The title invites a memory of wealth found and lost, somewhere in the outback, and makes ironic reference to people who keep on digging, against hope and against realism.
The sternness and sadness are there at the start in Aaron Pedersen’s face; this drunken outback cop is a self-condemned victim. What he cared for is lost, and he’s given up, not only on himself.
You could read into this a reversal of the optimism signalled at the end of Ivan Sen’s earlier Mystery Road, in which Pedersen played a different, hopeful moment in the life of the bush policeman, Jay Swan. Now, the opening of Goldstone lets us know that the hope has been lost, or else that it couldn’t have been realised.
The actor’s hair is nonchalantly shaggy, and he slouches round most of the time in a weather-beaten singlet. That image is not only of him, of the character with his manifest baggage of loss; it’s about all that Goldstone means as a place and a history. This is a particular way of looking not only at the outback and the bush but also – as you might see it – at Australia. As in Mystery Road (it could be from the same footage), the wider setting is of a flat, spreading, treeless and grassless landscape.
There are no houses in Goldstone; the one we see, positioned well away from Goldstone, is owned by the madam, the professional exploiter (expertly played by Jacki Weaver). The rest is a group of squalid vans, anchored in the sand; the main place of business is carried out in one marked by a blinking neon, “Pinky’s.” There is no sense of community, or even of a physical setting; we’re in the desert.
The girls, who line up dumbly presenting themselves, are Asian; the young policeman, whose arrival provokes their appearance, is utterly unprepared for what he finds. His moments of dialogue with one articulate victim open a perspective on what Goldstone, as a failed mining town and a failed frontier community, has become. The way it performs a story of exploitation is fully there in the bush pilot’s role, as played by David Wenham, brilliantly casual and crass; one of those outback figures who doesn’t know where he is.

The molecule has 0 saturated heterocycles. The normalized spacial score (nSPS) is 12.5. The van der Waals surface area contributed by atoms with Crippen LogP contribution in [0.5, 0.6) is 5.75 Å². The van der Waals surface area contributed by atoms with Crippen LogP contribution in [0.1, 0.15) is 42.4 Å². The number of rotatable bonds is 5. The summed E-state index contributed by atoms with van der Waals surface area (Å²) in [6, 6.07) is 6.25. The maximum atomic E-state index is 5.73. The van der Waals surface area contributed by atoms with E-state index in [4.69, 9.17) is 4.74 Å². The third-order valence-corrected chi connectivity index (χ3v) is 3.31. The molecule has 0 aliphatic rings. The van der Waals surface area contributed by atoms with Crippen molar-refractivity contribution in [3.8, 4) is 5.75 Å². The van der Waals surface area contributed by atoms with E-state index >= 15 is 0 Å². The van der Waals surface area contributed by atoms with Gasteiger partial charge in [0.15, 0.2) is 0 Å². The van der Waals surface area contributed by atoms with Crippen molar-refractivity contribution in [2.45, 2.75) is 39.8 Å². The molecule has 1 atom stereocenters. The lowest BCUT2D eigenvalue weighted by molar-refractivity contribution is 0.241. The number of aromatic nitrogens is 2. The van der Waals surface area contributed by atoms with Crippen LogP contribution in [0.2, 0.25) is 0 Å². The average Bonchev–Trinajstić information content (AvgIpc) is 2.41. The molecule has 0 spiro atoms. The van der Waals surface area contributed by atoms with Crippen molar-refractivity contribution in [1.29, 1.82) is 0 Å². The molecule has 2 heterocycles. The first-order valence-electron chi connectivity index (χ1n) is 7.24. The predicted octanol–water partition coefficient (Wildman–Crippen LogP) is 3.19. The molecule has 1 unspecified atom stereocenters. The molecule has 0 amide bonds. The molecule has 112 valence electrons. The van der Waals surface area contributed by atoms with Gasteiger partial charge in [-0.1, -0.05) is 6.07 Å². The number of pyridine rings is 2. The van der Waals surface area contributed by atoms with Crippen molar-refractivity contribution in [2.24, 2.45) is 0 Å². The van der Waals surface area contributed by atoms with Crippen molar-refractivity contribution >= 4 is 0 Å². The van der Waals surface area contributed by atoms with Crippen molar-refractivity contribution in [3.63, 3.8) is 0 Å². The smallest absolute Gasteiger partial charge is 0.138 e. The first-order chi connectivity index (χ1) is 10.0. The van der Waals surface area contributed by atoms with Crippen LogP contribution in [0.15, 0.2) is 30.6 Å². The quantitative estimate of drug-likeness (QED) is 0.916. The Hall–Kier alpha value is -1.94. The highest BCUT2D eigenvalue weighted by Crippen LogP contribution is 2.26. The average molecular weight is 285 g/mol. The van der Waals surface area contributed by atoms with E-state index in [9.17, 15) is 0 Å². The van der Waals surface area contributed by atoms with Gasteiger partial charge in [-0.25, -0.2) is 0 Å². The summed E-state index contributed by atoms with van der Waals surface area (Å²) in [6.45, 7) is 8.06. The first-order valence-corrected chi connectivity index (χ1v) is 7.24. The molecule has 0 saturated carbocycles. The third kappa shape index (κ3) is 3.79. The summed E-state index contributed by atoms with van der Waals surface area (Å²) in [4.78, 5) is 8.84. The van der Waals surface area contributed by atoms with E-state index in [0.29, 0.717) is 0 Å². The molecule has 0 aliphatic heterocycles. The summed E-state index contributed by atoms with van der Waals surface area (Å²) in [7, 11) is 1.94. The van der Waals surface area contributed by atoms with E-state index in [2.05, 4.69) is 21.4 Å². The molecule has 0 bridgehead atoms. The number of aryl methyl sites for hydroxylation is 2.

The one who does know is played, with grace and irony, by David Gulpilil. The fate of his character can be linked to the whole setting; he isn’t part of its barrenness, but a figure from a certain past, calling the present to account. In his world there’s no place for Goldstone; and in ethical terms, Jay makes a choice to join him there.
The choice matters, since as an Aboriginal policeman his position is ambiguous. That’s the heart of this compelling story.
The Measure of a Man is the rather ponderous English title of the excellent La Loi du Marché, directed by Stéphane Brizé, and awarded numerous prizes at Cannes and elsewhere. Vincent Lindon plays Thierry, a man in his fifties, struggling first against unemployment, then against the demands of a job that requires him to work against his ethics, to be other than he is – that is, an intelligent man whose capacities are manifestly underused. He’s one who has never found his place. It is a subtle performance, the kind possible in cinema; the events of Thierry’s life are glanced at rather than shown.
So we understand, piece by piece, the family dilemma: the disabled adolescent son, intelligent and self-aware, whose needs will be making claims on his parents indefinitely. The film’s movements are rapid and glancing, with a lot of blurring and shallow focus; it’s a refusal of filmic rhetoric. Nothing is spelt out.
Thus the boy’s gesticulations and struggling speech, Thierry’s impassive acceptance of the hand the fates have dealt him, are all given without explication or commentary. The audience is invited to take this particular family’s life, as Thierry does, simply as part of the way things are; and Lindon’s performance is a model of actorly containment, its meanings unfolding on the way. •